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Every time I write about a game in the Exit: The Game series of escape-room-at-home type experiences, I’m setting myself a ridiculous challenge.

How on earth do I talk about it without spoiling the contents or giving away what clever little puzzles lay within this particular box of fiendish challenges? If you’ve read my blog for a while, you’ll know that I have a particular fondness for this series of escape room games – and this one – the fourth I’ve tried so far – maintains the high level of puzzling fun that I’ve come to expect from the series.

Trapped in a very odd museum, players must solve numerous, devious riddles to escape – using the materials provided, which can include clues hidden very deviously in the cards, puzzle book or even on the box itself.

As with other games in the series, riddles are posed using riddle cards, along with illustrations and text in the story booklet provided. Often, you’ll need to figure out a three digit code using the code wheel – a different code wheel is provided in each unique Exit game, with these all being themed to the specific setting – which points you in the direction of an answer card to check. In turn, this then – if correct – points you to the next riddle card and lets you know if you can proceed through the story book to the next page or pages. It’s a really simple system and one that works very well indeed.

If you ever get stuck, there’s a solution deck which contains three levels of assistance – in my experience, these are rarely used, though I’ve barely ventured beyond the lower levels of difficulty that the Exit games are ranked in; each has a difficulty rating from 1-5 – The Mysterious Museum is ranked as a ‘2’, which puts it at the easier end of the scale.

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Hopefully, showing you the special items that are packaged within the box isn’t too much of a spoiler (this picture does appear on the box, after all).

I did get stuck on a few of the puzzles towards the end, though I was at least on the right track with them when I checked the help cards; I’ve found that, the more Exit games I play, the more attuned I am to the way the designers think with the puzzles – perhaps it is time for me to move beyond the lower difficulty levels after all.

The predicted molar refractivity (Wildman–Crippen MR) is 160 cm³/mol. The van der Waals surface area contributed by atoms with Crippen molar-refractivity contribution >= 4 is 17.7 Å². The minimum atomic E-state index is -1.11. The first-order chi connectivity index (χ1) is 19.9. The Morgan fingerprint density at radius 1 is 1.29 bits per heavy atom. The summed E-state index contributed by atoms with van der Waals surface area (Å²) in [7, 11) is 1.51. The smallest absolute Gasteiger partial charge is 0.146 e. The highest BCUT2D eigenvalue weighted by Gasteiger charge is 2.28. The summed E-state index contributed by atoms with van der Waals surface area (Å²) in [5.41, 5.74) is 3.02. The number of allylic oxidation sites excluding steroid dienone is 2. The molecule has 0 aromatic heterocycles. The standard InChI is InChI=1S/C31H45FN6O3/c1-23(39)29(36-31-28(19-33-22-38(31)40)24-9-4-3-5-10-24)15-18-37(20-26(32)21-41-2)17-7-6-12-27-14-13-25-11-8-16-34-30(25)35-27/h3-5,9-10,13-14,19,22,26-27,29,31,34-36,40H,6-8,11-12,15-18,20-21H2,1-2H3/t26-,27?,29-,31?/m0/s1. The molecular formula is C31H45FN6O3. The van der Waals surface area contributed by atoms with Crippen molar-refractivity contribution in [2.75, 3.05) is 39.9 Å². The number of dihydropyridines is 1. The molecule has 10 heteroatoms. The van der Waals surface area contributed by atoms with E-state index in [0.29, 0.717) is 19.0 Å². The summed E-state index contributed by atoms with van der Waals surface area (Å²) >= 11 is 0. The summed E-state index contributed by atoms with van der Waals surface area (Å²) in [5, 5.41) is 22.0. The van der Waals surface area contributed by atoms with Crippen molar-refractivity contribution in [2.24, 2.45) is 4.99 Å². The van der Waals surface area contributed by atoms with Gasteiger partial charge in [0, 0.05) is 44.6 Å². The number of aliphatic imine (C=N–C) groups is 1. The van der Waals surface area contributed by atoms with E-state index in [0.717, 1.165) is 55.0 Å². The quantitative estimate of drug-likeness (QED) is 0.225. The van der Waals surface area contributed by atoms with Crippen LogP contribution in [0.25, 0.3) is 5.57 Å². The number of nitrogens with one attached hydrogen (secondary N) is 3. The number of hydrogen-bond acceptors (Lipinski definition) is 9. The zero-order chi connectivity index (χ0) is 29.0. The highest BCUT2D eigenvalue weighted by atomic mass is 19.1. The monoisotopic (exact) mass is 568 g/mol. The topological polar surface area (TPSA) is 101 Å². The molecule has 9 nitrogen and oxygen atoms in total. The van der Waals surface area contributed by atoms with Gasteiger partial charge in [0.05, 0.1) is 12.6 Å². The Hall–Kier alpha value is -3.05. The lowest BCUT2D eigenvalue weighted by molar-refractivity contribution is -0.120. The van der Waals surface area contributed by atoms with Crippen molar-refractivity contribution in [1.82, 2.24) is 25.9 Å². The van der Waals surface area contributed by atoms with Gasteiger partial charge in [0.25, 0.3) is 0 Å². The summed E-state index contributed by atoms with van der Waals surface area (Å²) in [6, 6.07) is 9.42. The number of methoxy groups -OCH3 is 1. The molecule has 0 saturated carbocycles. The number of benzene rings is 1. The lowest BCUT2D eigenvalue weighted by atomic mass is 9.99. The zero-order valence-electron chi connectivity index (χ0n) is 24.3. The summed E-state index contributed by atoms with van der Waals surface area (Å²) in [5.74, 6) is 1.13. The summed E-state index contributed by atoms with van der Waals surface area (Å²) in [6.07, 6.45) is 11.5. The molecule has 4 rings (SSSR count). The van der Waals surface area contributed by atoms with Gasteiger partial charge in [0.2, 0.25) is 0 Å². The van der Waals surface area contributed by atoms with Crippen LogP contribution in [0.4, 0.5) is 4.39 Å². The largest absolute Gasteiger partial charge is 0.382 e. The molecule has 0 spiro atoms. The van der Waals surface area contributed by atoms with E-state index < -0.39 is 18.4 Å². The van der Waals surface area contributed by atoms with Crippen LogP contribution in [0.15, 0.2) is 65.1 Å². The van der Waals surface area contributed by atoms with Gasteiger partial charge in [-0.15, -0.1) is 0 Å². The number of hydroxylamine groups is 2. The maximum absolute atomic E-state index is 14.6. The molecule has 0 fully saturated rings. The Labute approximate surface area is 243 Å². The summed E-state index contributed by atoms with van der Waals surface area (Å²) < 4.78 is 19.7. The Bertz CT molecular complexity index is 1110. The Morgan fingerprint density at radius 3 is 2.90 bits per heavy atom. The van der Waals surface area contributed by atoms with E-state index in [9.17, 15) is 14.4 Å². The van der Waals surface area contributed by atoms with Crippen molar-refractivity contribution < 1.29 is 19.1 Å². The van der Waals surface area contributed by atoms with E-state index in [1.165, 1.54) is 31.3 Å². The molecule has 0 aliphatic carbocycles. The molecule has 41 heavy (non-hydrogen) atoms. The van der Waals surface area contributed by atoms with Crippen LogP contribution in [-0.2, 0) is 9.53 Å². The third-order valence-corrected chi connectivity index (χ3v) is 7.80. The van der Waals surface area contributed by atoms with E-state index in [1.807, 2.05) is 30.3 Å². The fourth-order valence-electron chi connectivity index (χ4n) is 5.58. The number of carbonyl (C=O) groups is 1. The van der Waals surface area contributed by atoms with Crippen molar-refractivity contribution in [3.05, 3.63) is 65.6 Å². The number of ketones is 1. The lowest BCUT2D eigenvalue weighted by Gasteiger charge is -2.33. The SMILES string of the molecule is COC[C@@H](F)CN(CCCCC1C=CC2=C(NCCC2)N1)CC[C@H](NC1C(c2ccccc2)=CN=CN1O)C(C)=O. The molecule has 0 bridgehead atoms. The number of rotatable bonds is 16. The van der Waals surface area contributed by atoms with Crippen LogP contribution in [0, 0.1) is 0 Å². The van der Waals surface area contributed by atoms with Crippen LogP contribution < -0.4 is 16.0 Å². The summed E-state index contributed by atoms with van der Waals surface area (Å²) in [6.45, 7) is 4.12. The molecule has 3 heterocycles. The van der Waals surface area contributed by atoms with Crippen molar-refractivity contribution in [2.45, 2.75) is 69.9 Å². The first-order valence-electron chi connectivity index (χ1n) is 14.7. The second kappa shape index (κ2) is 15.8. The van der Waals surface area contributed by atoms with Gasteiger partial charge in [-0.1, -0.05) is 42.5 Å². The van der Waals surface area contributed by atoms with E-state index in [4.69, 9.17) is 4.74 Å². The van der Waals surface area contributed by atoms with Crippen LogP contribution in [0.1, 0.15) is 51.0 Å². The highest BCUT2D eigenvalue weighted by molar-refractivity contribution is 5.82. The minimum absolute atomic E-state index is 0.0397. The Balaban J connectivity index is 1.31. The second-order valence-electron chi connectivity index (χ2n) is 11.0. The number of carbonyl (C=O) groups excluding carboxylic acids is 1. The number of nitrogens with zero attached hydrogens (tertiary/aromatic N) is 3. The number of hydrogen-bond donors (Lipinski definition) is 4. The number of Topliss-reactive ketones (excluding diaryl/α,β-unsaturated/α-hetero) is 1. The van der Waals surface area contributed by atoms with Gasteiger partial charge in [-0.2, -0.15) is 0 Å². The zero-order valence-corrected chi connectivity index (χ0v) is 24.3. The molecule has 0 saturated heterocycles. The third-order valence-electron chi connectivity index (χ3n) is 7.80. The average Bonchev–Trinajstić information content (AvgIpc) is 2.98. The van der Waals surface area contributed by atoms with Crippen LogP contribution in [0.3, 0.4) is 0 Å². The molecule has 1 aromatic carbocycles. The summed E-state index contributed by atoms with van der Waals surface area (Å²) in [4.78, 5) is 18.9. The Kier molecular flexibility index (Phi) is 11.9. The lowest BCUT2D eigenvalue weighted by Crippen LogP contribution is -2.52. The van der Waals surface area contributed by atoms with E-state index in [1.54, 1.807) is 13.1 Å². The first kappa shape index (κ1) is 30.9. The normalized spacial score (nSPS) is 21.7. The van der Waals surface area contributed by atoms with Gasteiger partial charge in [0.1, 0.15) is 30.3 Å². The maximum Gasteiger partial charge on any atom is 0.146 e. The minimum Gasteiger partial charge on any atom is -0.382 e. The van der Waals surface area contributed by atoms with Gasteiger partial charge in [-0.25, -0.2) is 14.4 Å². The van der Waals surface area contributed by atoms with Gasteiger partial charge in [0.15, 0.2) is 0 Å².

There’s a really nice number of references to other games in the series over the course of The Mysterious Museum; interestingly, some were ones I’ve played before (The Sunken Treasure and The Haunted Rollercoaster, for example) and the puzzles were just as clever as the ones encountered in those other titles.

As always, do bear in mind that this is a one-time only game – you’ll be cutting up, folding, writing on and otherwise using components that you won’t be able to use again, not to mention the fact that you’ll know all of the solutions to the puzzles you work your way through too.

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Though my current favourite of the Exit titles I’ve played is still The Haunted Rollercoaster – partly just because the theme is so much fun, but also because the puzzles were especially exciting and cleverly designed – The Mysterious Museum is a very close second. If you’re looking for a fun hour or two’s worth of brain teasing entertainment without having to leave the house (and, let’s face it, who among us can leave our homes right now?), you could do a lot worse than checking out The Mysterious Museum. Excellent stuff, as always.

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